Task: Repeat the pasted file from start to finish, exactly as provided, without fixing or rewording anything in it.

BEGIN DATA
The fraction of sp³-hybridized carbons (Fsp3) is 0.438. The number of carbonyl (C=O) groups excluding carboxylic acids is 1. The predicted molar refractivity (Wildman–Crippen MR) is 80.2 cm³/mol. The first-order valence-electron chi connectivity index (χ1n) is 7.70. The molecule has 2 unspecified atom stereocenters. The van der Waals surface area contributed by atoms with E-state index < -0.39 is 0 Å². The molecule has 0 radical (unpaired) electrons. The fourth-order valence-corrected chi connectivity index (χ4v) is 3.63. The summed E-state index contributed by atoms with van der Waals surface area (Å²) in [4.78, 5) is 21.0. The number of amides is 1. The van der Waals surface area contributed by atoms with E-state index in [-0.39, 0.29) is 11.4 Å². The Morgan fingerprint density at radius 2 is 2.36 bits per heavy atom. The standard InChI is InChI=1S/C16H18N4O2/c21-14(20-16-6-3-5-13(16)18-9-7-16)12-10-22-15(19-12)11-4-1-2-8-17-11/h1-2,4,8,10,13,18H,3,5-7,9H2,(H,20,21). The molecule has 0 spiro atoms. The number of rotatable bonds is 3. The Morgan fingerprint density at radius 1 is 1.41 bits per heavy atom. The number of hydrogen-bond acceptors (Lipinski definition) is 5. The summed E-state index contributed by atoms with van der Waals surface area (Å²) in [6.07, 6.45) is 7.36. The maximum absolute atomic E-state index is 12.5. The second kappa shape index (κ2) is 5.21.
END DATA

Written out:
The fraction of sp³-hybridized carbons (Fsp3) is 0.438. The number of carbonyl (C=O) groups excluding carboxylic acids is 1. The predicted molar refractivity (Wildman–Crippen MR) is 80.2 cm³/mol. The first-order valence-electron chi connectivity index (χ1n) is 7.70. The molecule has 2 unspecified atom stereocenters. The van der Waals surface area contributed by atoms with E-state index < -0.39 is 0 Å². The molecule has 0 radical (unpaired) electrons. The fourth-order valence-corrected chi connectivity index (χ4v) is 3.63. The summed E-state index contributed by atoms with van der Waals surface area (Å²) in [4.78, 5) is 21.0. The number of amides is 1. The van der Waals surface area contributed by atoms with E-state index in [-0.39, 0.29) is 11.4 Å². The Morgan fingerprint density at radius 2 is 2.36 bits per heavy atom. The standard InChI is InChI=1S/C16H18N4O2/c21-14(20-16-6-3-5-13(16)18-9-7-16)12-10-22-15(19-12)11-4-1-2-8-17-11/h1-2,4,8,10,13,18H,3,5-7,9H2,(H,20,21). The molecule has 0 spiro atoms. The number of rotatable bonds is 3. The Morgan fingerprint density at radius 1 is 1.41 bits per heavy atom. The number of hydrogen-bond acceptors (Lipinski definition) is 5. The summed E-state index contributed by atoms with van der Waals surface area (Å²) in [6.07, 6.45) is 7.36. The maximum absolute atomic E-state index is 12.5. The second kappa shape index (κ2) is 5.21.